The American Deep State: Reviews

Publisher's Weeklay: "We are living under a government that in certain respects is increasingly lawless and out of control' Scott writes in his latest examination of the alleged underbelly of the U.S. Government. The milieu he shows is rife with shady business deals with the Mafia, as well as terrorists and the countries that harbor them, while encouraging war and eroding personal liberties, all with the stated goal of protecting the country. Scott argues for the existence of what are essentially two governments: the one we're familiar with and the 'deep state,' actually running things. In this telling, the latter has been in the works for some time, under the auspices of the need to keep the government running in the event of a major attack or national disaster. Skeptics will be quick to dismiss Scott as a tinfoil-hatted loon looking for conspiracies and collusion under every rock, but the volume of his cited sources begs to differ, suggesting that our current political climate truly is a toxic one in dire need of fixing. He offers a handful of suggestions for doing exactly this in the closing pages of this alarming and thought-provoking work."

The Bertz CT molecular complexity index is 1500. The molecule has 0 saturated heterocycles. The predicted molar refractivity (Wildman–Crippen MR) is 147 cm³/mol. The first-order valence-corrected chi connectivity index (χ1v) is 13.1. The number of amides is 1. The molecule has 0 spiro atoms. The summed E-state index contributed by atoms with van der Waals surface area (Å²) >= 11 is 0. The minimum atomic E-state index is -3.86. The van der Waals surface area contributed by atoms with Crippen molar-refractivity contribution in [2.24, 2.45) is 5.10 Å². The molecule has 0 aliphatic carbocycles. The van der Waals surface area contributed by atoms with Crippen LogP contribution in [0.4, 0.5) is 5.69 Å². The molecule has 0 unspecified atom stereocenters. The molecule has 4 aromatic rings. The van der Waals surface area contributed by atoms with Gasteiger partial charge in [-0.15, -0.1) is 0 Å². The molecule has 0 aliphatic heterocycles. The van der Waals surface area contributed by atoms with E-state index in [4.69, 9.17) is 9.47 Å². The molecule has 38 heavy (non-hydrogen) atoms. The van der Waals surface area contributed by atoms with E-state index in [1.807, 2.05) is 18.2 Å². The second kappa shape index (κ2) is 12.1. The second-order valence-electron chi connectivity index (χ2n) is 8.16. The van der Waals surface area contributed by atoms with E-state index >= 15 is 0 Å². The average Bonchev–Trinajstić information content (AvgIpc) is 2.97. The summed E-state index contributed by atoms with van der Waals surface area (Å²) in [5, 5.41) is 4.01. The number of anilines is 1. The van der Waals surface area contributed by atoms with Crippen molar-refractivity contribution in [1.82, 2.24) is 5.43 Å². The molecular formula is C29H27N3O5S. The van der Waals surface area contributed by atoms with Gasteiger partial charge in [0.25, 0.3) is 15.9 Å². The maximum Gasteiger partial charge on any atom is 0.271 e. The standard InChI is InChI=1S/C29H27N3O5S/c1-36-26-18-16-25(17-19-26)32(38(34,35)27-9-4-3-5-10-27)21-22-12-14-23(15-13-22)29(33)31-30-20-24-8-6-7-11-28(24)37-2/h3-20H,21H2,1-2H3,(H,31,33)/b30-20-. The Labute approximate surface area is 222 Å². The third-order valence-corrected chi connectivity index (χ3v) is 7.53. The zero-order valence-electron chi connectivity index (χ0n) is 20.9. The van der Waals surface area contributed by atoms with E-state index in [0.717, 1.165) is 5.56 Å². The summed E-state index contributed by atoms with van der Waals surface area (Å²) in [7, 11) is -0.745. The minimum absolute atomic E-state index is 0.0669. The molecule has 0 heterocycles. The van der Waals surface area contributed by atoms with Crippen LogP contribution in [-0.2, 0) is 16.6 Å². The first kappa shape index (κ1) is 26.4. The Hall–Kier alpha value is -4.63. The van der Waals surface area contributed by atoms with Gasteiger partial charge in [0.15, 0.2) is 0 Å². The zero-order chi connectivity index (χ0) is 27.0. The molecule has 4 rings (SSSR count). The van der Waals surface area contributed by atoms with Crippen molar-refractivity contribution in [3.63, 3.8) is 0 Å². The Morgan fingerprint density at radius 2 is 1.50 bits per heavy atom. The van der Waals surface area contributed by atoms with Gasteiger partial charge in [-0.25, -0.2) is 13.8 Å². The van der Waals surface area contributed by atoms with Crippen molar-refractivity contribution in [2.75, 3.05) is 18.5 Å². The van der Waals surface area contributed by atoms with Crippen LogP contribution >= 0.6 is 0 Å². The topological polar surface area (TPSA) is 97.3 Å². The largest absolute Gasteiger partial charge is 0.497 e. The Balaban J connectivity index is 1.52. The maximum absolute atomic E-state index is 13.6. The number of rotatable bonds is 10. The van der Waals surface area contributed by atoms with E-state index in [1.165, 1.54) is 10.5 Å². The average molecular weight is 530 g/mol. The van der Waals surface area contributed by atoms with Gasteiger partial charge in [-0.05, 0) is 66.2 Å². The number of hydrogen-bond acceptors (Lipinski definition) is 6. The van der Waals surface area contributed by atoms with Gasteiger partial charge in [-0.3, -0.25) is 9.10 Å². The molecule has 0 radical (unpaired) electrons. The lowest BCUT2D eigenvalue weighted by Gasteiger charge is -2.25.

Robin Ramsay, Lobster: "Scott makes some cautiously positive noises at the end of this terrific book about the possibilities of mass action to affect the changes."

Anonymous: "I have to say from the start that it's difficult to understate the importance and brilliance of The American Deep State.... Scott has again slightly modified his definition and understanding of what he means by the 'deep state' (now referring to the deep state in a more similar capacity as deep politics ... 'not a structure but a system, as real and as powerful as a weather system'), and introduces the long awaited international dimension, which he terms the 'supranational deep state'.... As always, the editing and writing quality are superb."

Walter Goobar: "Scott provides convincing evidence that the deep state is partially institutionalized in intelligence agencies such as the CIA and the NSA, which are not accountable, as well as in private companies such as Booz Allen Hamilton and SAIC." (Miradas al Sur, Buenos Aires))